A team of German and Israeli archaeologists discovered a rare Greek inscription in February which they believe was made around the year 300 CE in the ancient city of Halutza in Israel’s Negev desert.
According to an Israel Antiquities Authority announcement which was released on Wednesday, the inscription is the Greek name of the settlement, “Elusa.”
The Times of Israel reports that Halutza was founded in the late 4th century BCE as a station along “The Incense Road”, a network of trade routes which stretched some 2,000 kilometers (1,243 miles) from the Arabian Peninsula to the Mediterranean.
The city reached its peak in the Byzantine period, during the fourth to mid-sixth centuries CE, when it was was the only city in the Negev, and became known for its fine wines.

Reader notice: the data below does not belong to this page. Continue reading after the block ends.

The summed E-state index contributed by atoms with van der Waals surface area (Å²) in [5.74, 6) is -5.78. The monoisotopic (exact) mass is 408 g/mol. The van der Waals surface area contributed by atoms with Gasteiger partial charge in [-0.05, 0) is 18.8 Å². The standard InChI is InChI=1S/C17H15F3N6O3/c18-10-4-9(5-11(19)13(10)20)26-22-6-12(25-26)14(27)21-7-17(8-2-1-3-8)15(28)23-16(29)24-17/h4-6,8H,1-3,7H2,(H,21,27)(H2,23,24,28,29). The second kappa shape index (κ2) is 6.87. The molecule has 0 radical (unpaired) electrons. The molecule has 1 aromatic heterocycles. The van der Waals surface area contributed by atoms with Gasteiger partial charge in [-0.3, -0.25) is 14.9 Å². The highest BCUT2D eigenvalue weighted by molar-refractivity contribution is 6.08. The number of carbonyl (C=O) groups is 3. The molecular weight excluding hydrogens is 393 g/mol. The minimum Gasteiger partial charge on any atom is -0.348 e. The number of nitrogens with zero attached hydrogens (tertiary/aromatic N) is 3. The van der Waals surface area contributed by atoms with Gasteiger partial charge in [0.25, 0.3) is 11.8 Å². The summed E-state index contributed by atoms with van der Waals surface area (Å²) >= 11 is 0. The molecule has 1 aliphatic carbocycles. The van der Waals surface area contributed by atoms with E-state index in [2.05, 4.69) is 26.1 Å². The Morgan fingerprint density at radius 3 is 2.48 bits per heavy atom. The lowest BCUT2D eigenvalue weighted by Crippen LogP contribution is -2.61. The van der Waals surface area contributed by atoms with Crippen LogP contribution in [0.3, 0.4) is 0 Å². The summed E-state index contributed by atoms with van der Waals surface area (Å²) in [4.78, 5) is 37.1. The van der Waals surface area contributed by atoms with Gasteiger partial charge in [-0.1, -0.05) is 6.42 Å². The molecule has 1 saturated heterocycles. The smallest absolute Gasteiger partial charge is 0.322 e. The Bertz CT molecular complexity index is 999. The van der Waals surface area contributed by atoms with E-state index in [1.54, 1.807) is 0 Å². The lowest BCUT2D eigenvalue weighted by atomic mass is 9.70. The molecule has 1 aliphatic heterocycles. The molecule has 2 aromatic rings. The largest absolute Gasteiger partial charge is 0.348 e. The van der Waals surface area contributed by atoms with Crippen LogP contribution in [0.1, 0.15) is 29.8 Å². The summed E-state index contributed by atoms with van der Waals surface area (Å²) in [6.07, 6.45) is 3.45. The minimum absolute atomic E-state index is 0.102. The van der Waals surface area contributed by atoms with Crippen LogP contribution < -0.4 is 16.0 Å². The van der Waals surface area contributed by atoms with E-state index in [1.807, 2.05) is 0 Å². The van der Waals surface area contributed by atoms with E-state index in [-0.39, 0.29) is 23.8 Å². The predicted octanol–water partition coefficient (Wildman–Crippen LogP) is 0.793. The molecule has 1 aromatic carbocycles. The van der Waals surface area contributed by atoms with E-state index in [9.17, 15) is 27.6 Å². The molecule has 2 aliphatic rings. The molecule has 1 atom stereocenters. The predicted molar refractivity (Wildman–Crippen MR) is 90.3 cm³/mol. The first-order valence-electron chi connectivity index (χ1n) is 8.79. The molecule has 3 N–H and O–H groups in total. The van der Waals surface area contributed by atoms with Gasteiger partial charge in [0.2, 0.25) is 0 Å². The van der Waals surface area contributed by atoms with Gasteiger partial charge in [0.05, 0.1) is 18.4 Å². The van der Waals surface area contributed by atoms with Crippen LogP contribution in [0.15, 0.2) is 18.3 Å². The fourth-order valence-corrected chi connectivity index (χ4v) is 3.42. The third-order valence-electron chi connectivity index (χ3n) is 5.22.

The newly-discovered Greek-language inscription of the name of the town is currently being researched by Hebrew University’s Dr. Leah Di Segni, who will publish her findings at some point in the future, the Israeli paper reports.
The inscription was discovered near what appears to be a monumentally-large bathhouse which was in use until the sixth century. The archaeological team has so far unearthed part of the furnace system and a caldarium (hot room) for the bathhouse.